Awards & Engraving

October '18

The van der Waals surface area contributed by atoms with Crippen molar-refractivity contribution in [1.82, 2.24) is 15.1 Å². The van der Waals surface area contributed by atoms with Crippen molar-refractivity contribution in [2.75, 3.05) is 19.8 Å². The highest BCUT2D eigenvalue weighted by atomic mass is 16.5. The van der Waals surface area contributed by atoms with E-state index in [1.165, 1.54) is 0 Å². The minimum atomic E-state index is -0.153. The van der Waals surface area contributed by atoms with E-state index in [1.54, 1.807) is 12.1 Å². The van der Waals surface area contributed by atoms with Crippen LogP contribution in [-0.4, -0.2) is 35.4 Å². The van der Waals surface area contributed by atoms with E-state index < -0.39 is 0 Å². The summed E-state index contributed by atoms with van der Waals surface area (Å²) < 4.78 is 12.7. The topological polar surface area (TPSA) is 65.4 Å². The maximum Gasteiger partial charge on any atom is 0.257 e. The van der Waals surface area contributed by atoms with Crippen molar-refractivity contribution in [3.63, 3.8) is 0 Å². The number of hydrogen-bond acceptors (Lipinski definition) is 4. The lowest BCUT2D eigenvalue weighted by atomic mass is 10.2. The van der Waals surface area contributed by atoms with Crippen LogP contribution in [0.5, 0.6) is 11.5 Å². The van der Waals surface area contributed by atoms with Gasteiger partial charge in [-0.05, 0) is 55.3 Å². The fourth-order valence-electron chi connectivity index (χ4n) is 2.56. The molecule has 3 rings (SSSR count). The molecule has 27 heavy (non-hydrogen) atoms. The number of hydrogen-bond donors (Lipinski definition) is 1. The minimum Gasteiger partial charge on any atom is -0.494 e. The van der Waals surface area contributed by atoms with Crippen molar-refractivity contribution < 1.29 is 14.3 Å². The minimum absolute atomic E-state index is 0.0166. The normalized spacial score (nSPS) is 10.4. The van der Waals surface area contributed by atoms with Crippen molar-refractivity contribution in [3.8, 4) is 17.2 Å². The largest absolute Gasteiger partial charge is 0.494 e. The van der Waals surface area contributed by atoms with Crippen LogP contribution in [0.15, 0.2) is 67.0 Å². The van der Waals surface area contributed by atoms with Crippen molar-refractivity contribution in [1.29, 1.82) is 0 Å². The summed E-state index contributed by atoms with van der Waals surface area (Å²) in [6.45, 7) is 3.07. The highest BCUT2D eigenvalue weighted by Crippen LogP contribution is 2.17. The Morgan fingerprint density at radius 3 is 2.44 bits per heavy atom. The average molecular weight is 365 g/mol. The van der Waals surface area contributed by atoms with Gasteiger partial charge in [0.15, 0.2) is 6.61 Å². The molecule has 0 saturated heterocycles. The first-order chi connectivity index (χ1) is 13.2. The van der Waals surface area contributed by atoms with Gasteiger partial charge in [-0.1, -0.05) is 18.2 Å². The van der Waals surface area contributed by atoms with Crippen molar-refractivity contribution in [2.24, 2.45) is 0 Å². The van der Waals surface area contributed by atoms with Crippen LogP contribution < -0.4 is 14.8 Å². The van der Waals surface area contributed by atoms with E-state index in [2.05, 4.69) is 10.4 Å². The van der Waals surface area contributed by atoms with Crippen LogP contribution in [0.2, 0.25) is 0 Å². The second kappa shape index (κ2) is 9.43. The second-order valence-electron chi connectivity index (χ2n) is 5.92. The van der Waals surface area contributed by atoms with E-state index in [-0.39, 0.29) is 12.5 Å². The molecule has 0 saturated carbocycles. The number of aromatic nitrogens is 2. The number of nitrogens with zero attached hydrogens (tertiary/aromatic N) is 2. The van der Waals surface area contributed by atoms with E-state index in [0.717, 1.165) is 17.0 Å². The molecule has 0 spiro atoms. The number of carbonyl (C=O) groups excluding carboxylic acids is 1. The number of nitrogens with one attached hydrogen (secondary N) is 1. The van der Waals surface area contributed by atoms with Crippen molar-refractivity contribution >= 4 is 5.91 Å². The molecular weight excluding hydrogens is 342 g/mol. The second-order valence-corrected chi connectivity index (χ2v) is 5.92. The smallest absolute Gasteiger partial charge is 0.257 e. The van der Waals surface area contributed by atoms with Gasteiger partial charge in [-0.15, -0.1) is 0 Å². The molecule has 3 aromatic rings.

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50 • A&E OCTOBER 2018 Please keep in mind that perception is huge, and the customer is always right. We are going to dive deep into not only color but color profiles, profiling, light, and the tools that are available to help you achieve the best possible color with your setup. I often use phrases like "best possible a number of times," and "good enough as a benchmark," when talking about color because perfection is something you may struggle to find when writing color for a sublimation printer. There are a number of variables that play into color, and we will discuss them so that if the giant wallet of Coca-Cola comes looking, you can get their business, and trust me you want that kind of business. COLOR CONCEPTS First, we are going to discuss the concept and method. Color is how light reflects and how we perceive said reflection. Depending on the printing system that you run, you have options. Desktop sublimation sys- tems are generally considered 24 inches or smaller and come with an out-of-the-box profile that you will likely use and be fairly happy with. There are ways or methods by which you can achieve decent color for most customers. However, if a whale such as Coca-Cola shows up, it may become apparent that we have some limitations. How can I color? On the desktop format, we use the Kentucky windage method. We have a number of decent profiles available and when applied, we can use color charts to achieve the best I n this article, I go over the difficulties of color matching using dye-sublimation. You might be asking yourself, "Why can't I make Coca-Cola red?" There are countless customers using generic color profiles that are happy as can be. This article will likely ruin that perception, which is not my intention. If you are happy with your color, you can continue reading but understand I believe firmly in the saying, "If it ain't broke, don't fix it." If you are unhappy, I hope by the end of this article I shed some light on not only making but also how you build or write color. THE DIGITAL WORLD OF SUBLIMATION AND HEAT TRANSFER By Sean Stewart Sean Stewart is a Digital Printing and Equipment Specialist with Johnson Plastics Plus. If you have questions, feel free to con- tact Sean via email at sstewart@ or on his direct line 405-470-5703. Why Can't I Color? Addressing the difficulty of color matching There are a number a variables to sort out — ink, paper, environment, substrate, tools — when building a color profile. IMAGE COURTESY SEAN STEWART

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